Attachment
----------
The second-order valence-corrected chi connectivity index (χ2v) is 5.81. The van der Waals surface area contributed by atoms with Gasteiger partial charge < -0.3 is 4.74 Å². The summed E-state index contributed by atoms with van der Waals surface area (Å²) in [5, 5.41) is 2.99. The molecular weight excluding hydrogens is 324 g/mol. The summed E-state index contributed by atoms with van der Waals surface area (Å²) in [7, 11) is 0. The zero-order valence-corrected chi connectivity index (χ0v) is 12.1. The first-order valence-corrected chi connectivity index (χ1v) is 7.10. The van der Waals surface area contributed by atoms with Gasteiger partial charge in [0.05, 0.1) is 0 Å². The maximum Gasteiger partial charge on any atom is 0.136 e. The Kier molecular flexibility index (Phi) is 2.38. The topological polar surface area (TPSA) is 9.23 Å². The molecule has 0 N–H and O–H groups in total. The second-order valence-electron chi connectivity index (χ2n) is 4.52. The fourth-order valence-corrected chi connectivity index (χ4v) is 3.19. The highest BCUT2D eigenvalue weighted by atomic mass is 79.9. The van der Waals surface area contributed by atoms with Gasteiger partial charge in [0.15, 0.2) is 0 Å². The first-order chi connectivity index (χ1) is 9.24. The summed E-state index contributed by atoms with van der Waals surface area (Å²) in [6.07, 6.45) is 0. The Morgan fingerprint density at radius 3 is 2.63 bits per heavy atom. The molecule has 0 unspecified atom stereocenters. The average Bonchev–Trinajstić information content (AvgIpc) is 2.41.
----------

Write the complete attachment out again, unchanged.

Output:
The second-order valence-corrected chi connectivity index (χ2v) is 5.81. The van der Waals surface area contributed by atoms with Gasteiger partial charge < -0.3 is 4.74 Å². The summed E-state index contributed by atoms with van der Waals surface area (Å²) in [5, 5.41) is 2.99. The molecular weight excluding hydrogens is 324 g/mol. The summed E-state index contributed by atoms with van der Waals surface area (Å²) in [7, 11) is 0. The zero-order valence-corrected chi connectivity index (χ0v) is 12.1. The first-order valence-corrected chi connectivity index (χ1v) is 7.10. The van der Waals surface area contributed by atoms with Gasteiger partial charge in [0.05, 0.1) is 0 Å². The maximum Gasteiger partial charge on any atom is 0.136 e. The Kier molecular flexibility index (Phi) is 2.38. The topological polar surface area (TPSA) is 9.23 Å². The molecule has 0 N–H and O–H groups in total. The second-order valence-electron chi connectivity index (χ2n) is 4.52. The fourth-order valence-corrected chi connectivity index (χ4v) is 3.19. The highest BCUT2D eigenvalue weighted by atomic mass is 79.9. The van der Waals surface area contributed by atoms with Gasteiger partial charge in [0.15, 0.2) is 0 Å². The first-order chi connectivity index (χ1) is 9.24. The summed E-state index contributed by atoms with van der Waals surface area (Å²) in [6.07, 6.45) is 0. The Morgan fingerprint density at radius 3 is 2.63 bits per heavy atom. The molecule has 0 unspecified atom stereocenters. The average Bonchev–Trinajstić information content (AvgIpc) is 2.41.